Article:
"Max Mosley's privacy has been invaded and I sincerely hope that the outcome of this case will recognise that," he says. "Be it the colour of your underwear or the kinky sex you like to partake in, it's up to you if you want to reveal details of your private life.

"There's an element of titillation about this story that makes it very hypocritical. It condemned Mosley's actions, but at the same time, by revealing the intimate details of the event, it served to turn people on."

Tuppy Owens, of the Sexual Freedom Coalition, agrees. "It's what I call double pornography. They're titillating their readers with it," she says. "People's sex lives are their own and should remain as private as they choose, so long as everything is safe and consensual. The real danger is that people's lives can be ruined by these revelations. Sadly, I've known people who have killed themselves after details of their sex lives have been made public and exposed to their otherwise unaware friends and family."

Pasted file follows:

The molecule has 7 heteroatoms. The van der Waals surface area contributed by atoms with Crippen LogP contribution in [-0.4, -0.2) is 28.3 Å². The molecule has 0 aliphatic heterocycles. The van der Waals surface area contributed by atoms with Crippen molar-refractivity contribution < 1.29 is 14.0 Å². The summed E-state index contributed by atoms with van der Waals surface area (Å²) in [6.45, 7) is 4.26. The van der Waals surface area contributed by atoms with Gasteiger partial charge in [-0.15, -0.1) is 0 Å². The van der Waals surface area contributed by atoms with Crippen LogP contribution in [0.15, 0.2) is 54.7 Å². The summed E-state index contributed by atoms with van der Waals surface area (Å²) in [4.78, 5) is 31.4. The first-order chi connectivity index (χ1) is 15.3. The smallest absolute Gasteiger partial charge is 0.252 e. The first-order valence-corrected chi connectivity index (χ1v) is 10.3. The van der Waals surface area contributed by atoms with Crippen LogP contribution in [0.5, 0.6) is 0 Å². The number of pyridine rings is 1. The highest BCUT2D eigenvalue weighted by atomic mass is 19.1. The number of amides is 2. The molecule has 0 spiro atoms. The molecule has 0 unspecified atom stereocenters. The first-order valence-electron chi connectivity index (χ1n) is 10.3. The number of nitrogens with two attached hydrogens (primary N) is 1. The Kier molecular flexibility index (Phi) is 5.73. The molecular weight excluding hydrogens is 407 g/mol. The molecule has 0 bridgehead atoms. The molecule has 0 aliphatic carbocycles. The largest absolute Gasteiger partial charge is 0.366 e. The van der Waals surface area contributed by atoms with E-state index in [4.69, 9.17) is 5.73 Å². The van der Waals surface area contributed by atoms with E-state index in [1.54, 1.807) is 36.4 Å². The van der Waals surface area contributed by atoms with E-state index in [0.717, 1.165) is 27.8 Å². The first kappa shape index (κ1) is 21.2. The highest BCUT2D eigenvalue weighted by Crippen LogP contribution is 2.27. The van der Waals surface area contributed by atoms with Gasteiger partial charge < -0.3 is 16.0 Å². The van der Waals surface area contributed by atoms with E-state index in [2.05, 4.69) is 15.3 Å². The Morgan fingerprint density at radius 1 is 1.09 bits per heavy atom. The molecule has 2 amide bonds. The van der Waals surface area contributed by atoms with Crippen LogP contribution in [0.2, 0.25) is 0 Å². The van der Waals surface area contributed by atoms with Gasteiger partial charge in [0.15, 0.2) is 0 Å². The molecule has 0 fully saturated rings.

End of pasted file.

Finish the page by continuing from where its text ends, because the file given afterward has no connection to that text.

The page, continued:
That erotic spanking remains taboo seems a little strange, since we know that sadomasochism is as old as human nature and, thanks to literary works and published psychological studies, it's been a fairly common staple of the British bedroom for more than a century.

It featured in John Cleland's 18th-century erotic novel Fanny Hill, and also very heavily in Victorian pornography.

Hundreds of thousands of engravings, photographs and books of that era featured depictions of spanking, including erotic novellas such as Lady Bumtickler's Revels, The Whippingham Papers and An Exhibition of Female Flagellants.